What’s in that school lunch? Fruit as well as fries


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Guess what’s in the top five foods kids eat from the school cafeteria. Not French fries and not pizza. Fruit, which comes in at No. 3, and vegetables, No. 5.

The NPD Group, a consumer research company, came up with the top 10 foods children ages 6 to 12 eat from the cafeteria and the top 10 they eat in lunches they bring from home – and released the results just as millions of parents hand over responsibility to schools for feeding their children lunch – and sometimes breakfast, says Harry Balzer, NPD vice president. He has studied American eating habits for more than a quarter of a century.


Thirty million school lunches are served every day in U.S. public schools. Of children ages 6 to 12, 28% bring their lunch to school, according to NPD.

Topping the school-provided foods is milk. Balzer says he was surprised to learn that half of that is chocolate milk. “Is that good or bad? I don’t know,” he says.

“It says to me that taste is so important,” Balzer says.

And the rest of the list: sandwiches, fruit, fruit drinks, vegetables, pizza, chicken, French fries, fruit salad and cookies. There was no breakdown in the items, so, for example, chicken would include nuggets as well as other preparations.

So, how does the fare provided by mom and dad compare? The list for lunches brought from home: sandwiches, fruit, salty snacks, fruit drinks, cookies, milk, vegetables, fruit snacks, yogurt and crackers.

Children can get milk at school even if they bring their lunch, which could explain why it’s No. 6.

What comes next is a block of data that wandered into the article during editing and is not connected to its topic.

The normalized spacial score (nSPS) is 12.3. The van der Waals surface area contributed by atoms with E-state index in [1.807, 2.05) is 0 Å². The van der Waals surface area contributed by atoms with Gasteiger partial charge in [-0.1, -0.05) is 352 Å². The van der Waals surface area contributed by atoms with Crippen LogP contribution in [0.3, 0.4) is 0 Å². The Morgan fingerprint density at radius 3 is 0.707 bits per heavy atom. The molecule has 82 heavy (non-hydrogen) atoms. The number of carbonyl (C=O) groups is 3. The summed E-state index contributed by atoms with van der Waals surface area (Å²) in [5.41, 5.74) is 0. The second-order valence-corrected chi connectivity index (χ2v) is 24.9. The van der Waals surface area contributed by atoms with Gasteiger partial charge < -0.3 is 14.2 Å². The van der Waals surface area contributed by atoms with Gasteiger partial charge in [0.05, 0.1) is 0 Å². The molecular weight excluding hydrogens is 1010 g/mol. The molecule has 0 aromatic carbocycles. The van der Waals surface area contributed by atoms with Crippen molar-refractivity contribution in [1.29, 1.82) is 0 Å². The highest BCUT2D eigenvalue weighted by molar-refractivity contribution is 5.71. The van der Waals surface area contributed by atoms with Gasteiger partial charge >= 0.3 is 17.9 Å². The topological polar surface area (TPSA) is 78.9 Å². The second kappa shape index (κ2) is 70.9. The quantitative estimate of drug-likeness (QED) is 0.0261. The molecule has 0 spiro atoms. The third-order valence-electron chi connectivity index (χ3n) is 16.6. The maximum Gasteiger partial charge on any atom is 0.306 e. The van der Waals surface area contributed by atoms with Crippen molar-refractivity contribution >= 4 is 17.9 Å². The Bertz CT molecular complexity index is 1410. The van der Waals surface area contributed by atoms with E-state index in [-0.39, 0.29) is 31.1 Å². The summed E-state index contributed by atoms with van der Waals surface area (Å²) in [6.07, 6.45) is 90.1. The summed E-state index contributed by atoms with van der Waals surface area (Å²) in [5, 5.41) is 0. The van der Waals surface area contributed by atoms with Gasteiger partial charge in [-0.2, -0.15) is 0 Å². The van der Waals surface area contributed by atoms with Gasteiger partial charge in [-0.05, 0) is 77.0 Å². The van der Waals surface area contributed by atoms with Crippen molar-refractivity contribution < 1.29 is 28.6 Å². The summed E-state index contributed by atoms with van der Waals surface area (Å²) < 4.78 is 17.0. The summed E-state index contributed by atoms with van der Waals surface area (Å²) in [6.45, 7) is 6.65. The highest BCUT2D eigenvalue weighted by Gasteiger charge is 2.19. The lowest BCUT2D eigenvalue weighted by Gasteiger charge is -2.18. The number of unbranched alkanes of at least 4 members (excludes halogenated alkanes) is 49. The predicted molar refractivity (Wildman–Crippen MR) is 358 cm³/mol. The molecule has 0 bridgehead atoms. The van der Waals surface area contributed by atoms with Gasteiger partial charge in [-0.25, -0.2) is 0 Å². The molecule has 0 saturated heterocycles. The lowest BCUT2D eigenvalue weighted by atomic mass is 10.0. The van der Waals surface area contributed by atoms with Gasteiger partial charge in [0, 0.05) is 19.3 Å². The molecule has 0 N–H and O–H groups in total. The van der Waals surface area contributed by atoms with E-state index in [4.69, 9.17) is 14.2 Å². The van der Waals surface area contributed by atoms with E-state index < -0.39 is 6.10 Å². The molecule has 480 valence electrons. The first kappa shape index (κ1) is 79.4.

Yogurt didn’t even make the list a decade ago, Balzer says. But sandwiches have long topped the list.

To go with that baloney or PB&J, “Mom’s more likely to give salty snacks than the school,” Balzer notes.

That could be because of regulations governing what foods schools can serve. And none of this takes into account an early lesson in economics at which children excel: trading food. Even the healthiest-minded parent might not be able to hold sway against the lure of swapping a sandwich bag of cut-up veggies for a packaged chocolate chip cookie. Let alone Lunchables.

NPD has looked at lunches from home for years but did not have comparison data for school lunches. The lists come from food diaries kept by 2,000 Americans.

To anyone who didn’t expect fruit to fare so well, Balzer says, “We eat more fruit than just about any other snack.”

“But just because they eat fruit doesn’t mean they don’t eat salty snacks or junk food.”

Although Balzer says he’s not sure what schools or parents might make of the lists, Congress will soon be considering what kids eat at school. The Child Nutrition Act is up for reauthorization this fall, and it covers school lunch and breakfast programs, among others. Advocates for change would like to see more money allocated for school food and more regulations about what can be served to children.

-- Mary MacVean